The international mood on drug use and addiction is shifting from punishment to treatment
The UN has added its voice to the growing cry to rebrand substance abuse disorders as an issue of public health – a matter for doctors, not police.17 Jun 2014
The NHS estimates around 2 million Britons suffer from addiction. This is probably a gross underestimate - just take a look at nicotine. There are 6 million adults in the UK alone who say "they would find it hard to last a whole day without smoking". Cigarettes kill more than 100,000 people annually, but addiction means two-thirds of smokers say they're struggling to stop. Our society actively supports those trying to kick the habit, though, with things like e-cigarettes and nicotine patches, and it works. Evidence-based anti-smoking campaigns have been hugely successful, enabling almost half of all tobacco users to eventually quit.
Unfortunately, this is not the case for most addictions. Where the substance being abused is illegal, a stigma exists that has repulsed efforts to effectively combat it. The police, rather than the NHS, are in charge - and addicts are criminals to be apprehended, not patients to be treated. That hypocrisy was the subject of a discussion featuring Nora Volkow, the director of America's National Institute on Drug Abuse and an expert on how drug addiction affects the brain, at the World Science Festival two weeks ago:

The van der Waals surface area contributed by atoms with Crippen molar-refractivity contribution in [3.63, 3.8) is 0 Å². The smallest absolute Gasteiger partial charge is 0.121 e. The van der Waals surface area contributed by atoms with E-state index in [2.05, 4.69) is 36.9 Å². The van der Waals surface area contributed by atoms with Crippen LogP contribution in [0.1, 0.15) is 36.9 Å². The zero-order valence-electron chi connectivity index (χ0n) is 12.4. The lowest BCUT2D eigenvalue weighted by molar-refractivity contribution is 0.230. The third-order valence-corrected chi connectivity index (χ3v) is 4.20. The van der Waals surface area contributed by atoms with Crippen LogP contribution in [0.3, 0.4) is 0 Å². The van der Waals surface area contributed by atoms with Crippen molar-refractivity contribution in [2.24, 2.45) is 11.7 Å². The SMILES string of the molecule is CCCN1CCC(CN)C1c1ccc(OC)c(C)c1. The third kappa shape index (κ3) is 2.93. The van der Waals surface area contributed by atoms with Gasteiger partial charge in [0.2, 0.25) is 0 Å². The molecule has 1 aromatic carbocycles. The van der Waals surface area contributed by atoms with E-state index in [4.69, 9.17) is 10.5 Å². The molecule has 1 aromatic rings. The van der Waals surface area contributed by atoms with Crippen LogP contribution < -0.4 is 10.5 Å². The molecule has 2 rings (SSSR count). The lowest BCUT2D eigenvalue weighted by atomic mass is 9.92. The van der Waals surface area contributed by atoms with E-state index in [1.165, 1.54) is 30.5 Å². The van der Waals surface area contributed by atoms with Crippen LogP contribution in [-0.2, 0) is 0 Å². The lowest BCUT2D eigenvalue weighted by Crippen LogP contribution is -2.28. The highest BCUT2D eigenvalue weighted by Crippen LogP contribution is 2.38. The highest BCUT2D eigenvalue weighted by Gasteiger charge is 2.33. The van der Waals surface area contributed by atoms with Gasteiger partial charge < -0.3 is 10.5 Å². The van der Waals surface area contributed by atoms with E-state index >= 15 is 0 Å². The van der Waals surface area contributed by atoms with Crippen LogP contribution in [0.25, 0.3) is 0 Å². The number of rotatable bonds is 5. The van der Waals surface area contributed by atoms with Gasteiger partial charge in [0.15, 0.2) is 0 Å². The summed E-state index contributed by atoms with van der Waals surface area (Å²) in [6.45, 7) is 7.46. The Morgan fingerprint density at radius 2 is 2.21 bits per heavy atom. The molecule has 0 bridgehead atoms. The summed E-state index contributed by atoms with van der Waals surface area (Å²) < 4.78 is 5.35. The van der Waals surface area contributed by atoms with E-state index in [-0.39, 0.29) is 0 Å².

Addiction is a disease of the brain... Unfortunately - even though the science has shown it's a disease of the brain - it has been very difficult to incorporate into the healthcare system.
And as a result of that, many cases of drug addiction are never recognised. Or prevented. Or treated."
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